In a recent article, our head honcho shared a rumor about the Model 3 and Model Y, and the coming demise of the gear shifting stalk, turn signal stalk, and other manual controls. Tesla already did this with the more limited production Model S and X vehicles along with moving to a yoke steering wheel, and this move has generated a lot of controversy.
Replacing the gear selector is a new system that determines what gear you’re likely to need using a neural network, freeing the driver under most circumstances from needing to select gears at all. But, when things go wrong, there are still some capacitive buttons (flush buttons that you can’t feel or “click) or controls on the touch screen to override and choose forward or reverse to get out of a bind.
Zach had this to say:
“I’m concerned that the car would not have the right idea of which direction to go in, and that once you get used to not using the stalk, you won’t pay attention and notice which direction the car wants to go in. On the other hand, if you’re paying attention every time, that seems like more mental work than instinctively using the stalk and relying on muscle memory. BUT … this change is already in play for thousands of Tesla Model S drivers and I haven’t seen any complaints, so I assume my concerns are little more than fear of change.”
In this article, I want to share my concerns about this system and explain that in rare circumstances, a human driver would have a lot of difficulty operating this system quickly enough to stay out of danger.
One Scenario From My Childhood
Once, when riding in the back of may parents’ van, we came to a rather sudden stop on the freeway. All of us were pushed into our seatbelts as my dad jammed the brakes to not collide with people in front of him who had jammed on their brakes. Someone several cars up who wasn’t paying much attention didn’t see a disabled car in the traffic lane as early as they should have, and started this chain reaction of cars braking behind him. The truck in front of us smacked into the car in front of them with great force, throwing glass everywhere and making a terrible noise.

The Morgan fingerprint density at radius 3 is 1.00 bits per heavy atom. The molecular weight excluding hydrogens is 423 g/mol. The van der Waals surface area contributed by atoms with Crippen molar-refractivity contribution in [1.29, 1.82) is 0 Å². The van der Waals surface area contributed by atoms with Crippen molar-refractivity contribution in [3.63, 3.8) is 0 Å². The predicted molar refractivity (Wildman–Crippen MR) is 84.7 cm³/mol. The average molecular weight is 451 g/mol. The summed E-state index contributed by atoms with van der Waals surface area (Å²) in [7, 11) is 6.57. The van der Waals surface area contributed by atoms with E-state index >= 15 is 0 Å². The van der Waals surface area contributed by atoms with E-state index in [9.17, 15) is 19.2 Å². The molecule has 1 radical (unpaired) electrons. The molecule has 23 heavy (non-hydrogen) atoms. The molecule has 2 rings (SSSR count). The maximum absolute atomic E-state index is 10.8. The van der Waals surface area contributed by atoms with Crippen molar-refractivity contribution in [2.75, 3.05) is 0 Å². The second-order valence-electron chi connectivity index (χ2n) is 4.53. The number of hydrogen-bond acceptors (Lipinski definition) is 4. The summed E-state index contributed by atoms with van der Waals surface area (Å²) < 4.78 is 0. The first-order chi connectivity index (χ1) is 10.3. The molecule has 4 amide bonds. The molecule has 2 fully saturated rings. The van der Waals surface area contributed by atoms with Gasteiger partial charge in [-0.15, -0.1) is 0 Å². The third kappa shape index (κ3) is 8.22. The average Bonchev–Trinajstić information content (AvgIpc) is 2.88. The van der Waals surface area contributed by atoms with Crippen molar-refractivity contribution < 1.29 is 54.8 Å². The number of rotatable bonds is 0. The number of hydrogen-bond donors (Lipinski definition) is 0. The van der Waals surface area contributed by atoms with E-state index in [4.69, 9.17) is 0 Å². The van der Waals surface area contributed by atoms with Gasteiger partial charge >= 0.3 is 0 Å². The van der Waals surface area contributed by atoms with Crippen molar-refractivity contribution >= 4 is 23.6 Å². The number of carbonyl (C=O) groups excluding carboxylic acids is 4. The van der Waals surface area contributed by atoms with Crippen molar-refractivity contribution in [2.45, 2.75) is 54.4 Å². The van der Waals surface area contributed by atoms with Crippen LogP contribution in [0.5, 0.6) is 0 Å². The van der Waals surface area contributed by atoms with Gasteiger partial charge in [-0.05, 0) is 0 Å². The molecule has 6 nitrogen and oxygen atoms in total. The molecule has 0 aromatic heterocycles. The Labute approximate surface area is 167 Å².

My did, who wasn’t tailgating like everyone else in El Paso, had time to stop and not hit anybody, and didn’t have to stop so hard that the person behind us didn’t have a chance to stop. But, the people behind them all started piling up. BANG! BANG! BANG! BANG!
My dad caught a glimpse of a semi truck further back that looked like it didn’t have time, either, and he knew he had to get out of the line of damage. So, he quickly put the car in reverse, backed up a few feet to make room in front of him, and then put it in D to get the hell out of there.
Just a split second after he got the van out of the traffic lane, the whole line of cars that were behind us were all pushed forward by 40 tons of cargo and truck that hit the rear car. More glass broke, more metal crunched, and several more large bangs were heard. The space where the van had just been quickly closed as the semi-truck jammed all of the cars into a pile of broken cars and injured people.
My dad was visibly shaken, like anybody would be in this circumstance. And by shaken, I don’t mean sort of scared. I mean he was literally shaking and then had to take a break from driving as the adrenaline wore off and left him feeling awful.
To this day, I still fight with people over the space around the shifter. My wife likes to put snacks and tissue boxes nearby on road trips, and I don’t let her do it because you never know when you’ll need to shift in a hurry to get out of trouble, just like my dad did.